Adweek: How Can Subway Remain a Beloved Brand Despite the Jared Scandal?

Posted 15 JulyNewsNo Comments

It’s been a week since news broke that Jared Fogle was caught up in a child-porn investigation and just days since BrandIndex’s semiannual survey of America’s best-perceived brands revealed that Subway is among America’s favorites. The sandwich chain immediately distanced itself from its erstwhile spokesman and has weathered the PR nightmare as well as possible. But how can it maintain its stellar brand perception amid the scandal?

According to public-relations and marketing experts, Subway should leverage its roster of endorsers and stay focused on its brand identity rather than on its relationship with Fogle.

“Neither Subway’s brand image nor their store traffic should be seriously affected given how quickly and decisively they responded,” said Tim Maleeny, chief strategy officer at Havas Worldwide and managing partner of Havas Worldwide in New York. “Looking ahead, Subway should stay true to their brand values and remember that what you do as a brand matters much more than what you say.”

Maleeny suggested Subway work on making its brand bigger than any single spokesman or spokeswoman. “A brand this big—Subway has more stores than McDonald’s—can tell its story through many voices to expand their populist image,” said Maleeny. “A great brand is bigger than any of us, because it represents all of us.”

Matt Rizzetta, CEO of PR agency N6A, agrees. “As the investigation continues, Subway would be wise to leverage its diverse spokesperson roster and celebrity affiliations to distance themselves from Jared,” he said. “Between Apolo Ohno, Ryan Howard, Michael Strahan and others, Subway has aligned its brand with a wide range of recognizable personalities through the years that have avoided back-page headlines. In a situation like this, Subway should leverage the depth and diversity of their brand-ambassador roster.”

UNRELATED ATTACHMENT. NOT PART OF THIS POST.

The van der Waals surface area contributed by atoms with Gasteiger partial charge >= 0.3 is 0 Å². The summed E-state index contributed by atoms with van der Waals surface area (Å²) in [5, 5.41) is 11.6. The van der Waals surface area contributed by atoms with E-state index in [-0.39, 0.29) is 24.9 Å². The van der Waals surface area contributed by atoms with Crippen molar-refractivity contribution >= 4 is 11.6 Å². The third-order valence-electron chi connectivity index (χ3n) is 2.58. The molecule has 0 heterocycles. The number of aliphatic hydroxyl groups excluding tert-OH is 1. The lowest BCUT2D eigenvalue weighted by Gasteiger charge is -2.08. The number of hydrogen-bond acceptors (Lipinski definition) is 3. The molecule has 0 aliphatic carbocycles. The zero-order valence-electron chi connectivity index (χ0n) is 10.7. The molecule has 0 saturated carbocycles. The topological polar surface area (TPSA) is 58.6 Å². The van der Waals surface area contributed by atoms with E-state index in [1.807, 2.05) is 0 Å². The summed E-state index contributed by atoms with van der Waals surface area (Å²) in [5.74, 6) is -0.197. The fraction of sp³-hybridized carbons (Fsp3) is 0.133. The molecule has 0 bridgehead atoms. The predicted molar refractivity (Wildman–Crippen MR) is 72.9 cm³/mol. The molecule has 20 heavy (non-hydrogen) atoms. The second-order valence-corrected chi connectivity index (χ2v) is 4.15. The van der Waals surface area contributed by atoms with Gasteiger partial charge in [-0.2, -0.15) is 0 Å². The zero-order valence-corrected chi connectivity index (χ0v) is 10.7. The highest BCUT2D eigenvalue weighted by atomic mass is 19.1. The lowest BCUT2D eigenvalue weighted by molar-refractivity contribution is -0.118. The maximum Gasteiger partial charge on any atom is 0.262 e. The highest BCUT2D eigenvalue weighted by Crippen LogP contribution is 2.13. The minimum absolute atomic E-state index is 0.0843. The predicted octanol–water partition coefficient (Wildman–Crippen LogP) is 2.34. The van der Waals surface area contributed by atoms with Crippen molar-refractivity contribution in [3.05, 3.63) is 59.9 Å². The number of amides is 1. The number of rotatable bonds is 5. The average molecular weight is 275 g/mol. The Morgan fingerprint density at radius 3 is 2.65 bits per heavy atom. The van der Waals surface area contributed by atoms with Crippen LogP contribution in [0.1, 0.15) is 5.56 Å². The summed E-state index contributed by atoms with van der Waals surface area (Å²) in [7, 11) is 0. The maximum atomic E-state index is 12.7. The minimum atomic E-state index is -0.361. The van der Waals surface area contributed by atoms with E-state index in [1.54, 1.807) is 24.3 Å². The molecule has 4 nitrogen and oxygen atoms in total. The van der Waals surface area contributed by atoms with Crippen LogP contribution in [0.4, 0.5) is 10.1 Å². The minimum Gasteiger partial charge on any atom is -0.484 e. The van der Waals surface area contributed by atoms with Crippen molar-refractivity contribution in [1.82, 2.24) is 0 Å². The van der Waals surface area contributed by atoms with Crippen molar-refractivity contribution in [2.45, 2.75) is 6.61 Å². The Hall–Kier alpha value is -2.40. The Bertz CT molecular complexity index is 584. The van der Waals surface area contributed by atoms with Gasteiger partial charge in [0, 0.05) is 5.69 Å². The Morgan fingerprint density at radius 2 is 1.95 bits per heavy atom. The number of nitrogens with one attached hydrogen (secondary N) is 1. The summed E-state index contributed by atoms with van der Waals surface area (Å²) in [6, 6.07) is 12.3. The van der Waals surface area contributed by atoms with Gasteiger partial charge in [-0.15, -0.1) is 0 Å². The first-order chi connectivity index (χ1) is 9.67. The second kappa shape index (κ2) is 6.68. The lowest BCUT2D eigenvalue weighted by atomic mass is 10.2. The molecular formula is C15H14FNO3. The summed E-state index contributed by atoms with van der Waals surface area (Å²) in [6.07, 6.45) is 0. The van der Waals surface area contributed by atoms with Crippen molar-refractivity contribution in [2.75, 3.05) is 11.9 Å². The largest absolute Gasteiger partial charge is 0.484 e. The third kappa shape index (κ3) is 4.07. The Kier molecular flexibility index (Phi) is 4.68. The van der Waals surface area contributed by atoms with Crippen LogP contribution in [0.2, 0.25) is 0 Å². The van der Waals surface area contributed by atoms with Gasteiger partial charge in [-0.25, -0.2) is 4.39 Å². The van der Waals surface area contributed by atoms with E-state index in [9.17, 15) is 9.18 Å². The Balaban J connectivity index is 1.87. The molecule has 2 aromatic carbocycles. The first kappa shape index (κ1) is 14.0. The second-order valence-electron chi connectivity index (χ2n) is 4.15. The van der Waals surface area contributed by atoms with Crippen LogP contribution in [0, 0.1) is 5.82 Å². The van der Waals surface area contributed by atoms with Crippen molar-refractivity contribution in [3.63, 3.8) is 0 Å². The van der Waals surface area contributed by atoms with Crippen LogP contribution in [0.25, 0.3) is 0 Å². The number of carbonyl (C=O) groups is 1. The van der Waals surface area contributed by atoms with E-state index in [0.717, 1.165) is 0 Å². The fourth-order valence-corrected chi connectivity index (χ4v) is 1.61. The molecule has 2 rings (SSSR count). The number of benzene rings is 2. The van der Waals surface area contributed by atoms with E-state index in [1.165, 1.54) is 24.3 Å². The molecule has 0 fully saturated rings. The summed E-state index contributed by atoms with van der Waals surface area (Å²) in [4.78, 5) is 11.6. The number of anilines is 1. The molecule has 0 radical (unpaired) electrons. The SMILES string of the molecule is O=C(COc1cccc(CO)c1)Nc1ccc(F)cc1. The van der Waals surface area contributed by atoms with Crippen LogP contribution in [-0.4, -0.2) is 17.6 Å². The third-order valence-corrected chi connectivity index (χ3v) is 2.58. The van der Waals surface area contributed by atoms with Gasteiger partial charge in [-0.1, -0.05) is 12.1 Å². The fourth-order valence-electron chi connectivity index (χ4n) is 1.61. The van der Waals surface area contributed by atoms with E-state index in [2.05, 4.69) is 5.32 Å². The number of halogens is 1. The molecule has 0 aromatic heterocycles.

It helps, too, that actors Brad Pitt and Angelina Jolie took a family trip to a Subway store Tuesday. That the couple, known for their humanitarian work and who use their celebrity to promote social causes, would stop by the eatery just a week after the scandal shows the brand still has support.

“Organic press like the Brad and Angelina drive-by is the best press to have, especially when unplanned and unexpected,” said Aaron Kwittken, global CEO of communications agency Kwittken. “Subway now needs to terminate—not just suspend—its relationship with Fogle. There is no more time to waste, because due process does not apply to trials of reputation.”

Maleeny agreed. “Brad Pitt and Angelina Jolie taking their kids to Subway eclipsed the Jared story in daily news feeds and became an implicit endorsement of the chain as a healthy family destination,” he said. “That wasn’t an ad; it just happened. No payment or movie placement was involved. Subway is big enough that they should consider celebrating instead of selling, making greater use of real stories of customer loyalty—not necessarily famous customers, just drawing on their populist fan base—in their marketing efforts. Social media can do a lot of heavy lifting for the brand.”

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